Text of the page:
China has made a number of loans in recent years to Nigeria to fund projects including a railway, aviation works, roads and power plants such as Omotosho, cementing its relationship with the energy-rich African country and also subsidising its construction industry.

Nigeria is now offering to sell the plant partly to pay back the loan. Industry experts also say power assets will be better managed and produce more electricity in company hands.

The government is breaking up the Power Holding Company of Nigeria (PHCN) into 15 firms handling generation or distribution in different parts of the country.

All of the preferred bidders for the firms that Nigeria is privatising met a deadline last week to pay a quarter of their bids, a landmark step in the process.

Although Nigeria holds the world’s ninth largest gas reserves, its total power output is around 4,000 megawatts.

14 Bidders Pay $559.44 Million For Power Companies

The Bureau of Public Enterprises (BPE) on Thursday confirmed the receipt of the sum of $559,445,573.96 from 14 bidders for 15 Power Holding Company of Nigeria (PHCN) successor companies.

The confirmation, which was contained in a statement issued by the BPE, came ahead of Thursday’s deadline for preferred bidders for the successor companies to make the mandatory 25 percent payment of the offer value of their bids.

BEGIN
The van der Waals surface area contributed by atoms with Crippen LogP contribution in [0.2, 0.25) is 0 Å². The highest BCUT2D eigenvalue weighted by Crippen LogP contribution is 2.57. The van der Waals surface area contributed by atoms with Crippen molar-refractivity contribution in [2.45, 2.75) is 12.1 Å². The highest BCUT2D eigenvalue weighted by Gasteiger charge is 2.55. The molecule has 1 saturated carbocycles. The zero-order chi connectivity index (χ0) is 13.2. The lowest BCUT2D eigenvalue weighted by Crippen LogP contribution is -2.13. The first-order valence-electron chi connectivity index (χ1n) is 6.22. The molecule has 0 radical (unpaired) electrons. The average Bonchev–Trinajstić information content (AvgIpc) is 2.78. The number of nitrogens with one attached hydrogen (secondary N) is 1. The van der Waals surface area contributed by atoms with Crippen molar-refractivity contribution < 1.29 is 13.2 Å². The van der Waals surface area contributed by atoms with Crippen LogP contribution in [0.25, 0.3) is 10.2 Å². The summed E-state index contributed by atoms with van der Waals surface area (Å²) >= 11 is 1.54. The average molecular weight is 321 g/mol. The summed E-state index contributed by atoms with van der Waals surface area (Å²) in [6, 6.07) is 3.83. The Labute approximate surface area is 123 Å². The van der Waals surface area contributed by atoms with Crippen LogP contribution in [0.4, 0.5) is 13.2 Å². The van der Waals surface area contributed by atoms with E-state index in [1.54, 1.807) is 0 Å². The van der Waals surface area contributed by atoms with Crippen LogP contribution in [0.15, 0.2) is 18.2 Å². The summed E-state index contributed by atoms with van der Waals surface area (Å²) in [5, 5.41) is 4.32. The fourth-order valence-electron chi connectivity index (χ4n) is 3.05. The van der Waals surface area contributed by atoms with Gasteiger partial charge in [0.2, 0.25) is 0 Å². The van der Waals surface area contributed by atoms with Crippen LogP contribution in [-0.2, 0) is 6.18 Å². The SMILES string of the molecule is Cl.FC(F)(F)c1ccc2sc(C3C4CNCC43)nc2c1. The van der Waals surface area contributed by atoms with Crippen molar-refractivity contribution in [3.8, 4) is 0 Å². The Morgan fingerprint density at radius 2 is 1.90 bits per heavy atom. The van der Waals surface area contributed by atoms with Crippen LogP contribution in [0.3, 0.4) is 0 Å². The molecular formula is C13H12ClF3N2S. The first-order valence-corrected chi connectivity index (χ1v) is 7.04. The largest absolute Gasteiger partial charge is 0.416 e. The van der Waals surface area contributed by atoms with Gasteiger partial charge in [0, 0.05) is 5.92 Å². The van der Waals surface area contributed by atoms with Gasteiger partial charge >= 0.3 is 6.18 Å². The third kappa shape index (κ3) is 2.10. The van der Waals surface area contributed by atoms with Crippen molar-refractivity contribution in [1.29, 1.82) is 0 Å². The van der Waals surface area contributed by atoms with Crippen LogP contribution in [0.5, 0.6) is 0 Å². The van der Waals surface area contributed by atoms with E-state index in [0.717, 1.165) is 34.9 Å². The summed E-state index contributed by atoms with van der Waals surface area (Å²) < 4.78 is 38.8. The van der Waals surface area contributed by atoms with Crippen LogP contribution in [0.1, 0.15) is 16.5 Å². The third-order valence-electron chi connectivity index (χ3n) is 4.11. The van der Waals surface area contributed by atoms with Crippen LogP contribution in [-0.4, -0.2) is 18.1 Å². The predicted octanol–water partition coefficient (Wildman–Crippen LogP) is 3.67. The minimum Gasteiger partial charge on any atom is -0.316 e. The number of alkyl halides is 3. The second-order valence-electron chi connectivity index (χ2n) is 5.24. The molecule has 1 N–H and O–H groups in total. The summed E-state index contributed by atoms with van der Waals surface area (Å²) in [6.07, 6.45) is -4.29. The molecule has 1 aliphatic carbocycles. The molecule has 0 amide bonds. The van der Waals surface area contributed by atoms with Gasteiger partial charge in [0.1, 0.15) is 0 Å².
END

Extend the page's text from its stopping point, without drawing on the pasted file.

The statement reads, “The BPE, on March 21, 2013, received $31million from 4Power Consortium; being the mandatory 25 percent of the bid value for Port-Harcourt Distribution Company; $31.5 million from Interstate Electrics Limited; being the mandatory 25 percent of the bid value for Enugu Distribution Company; and $27,913,633.50 from North-South Power Company; being the mandatory 25 percent of the bid value for Shiroro Power Plc.

“Earlier, Vigeo Consortium, the preferred bidder for Benin Distribution Company, had paid USD $32.25million; Transcorp/Woodrock Consortium, the preferred bidder for Ughelli Power Plc, paid $75 million; CMEC/EUAFRIC Energy JV, the preferred bidder for Sapele Power Plc, paid $50,249,965; Kann Consortium, the preferred bidder for Abuja Distribution Company, paid $41 million; Aura Energy, the preferred bidder for Jos Distribution Company, paid $20,464,968.15; Mainstream Energy Ltd, the preferred bidder for Kainji Power Plc, paid $59,467,500; and Sahelian Power SPV, the preferred bidder for Kano Distribution Company, paid $34.25million.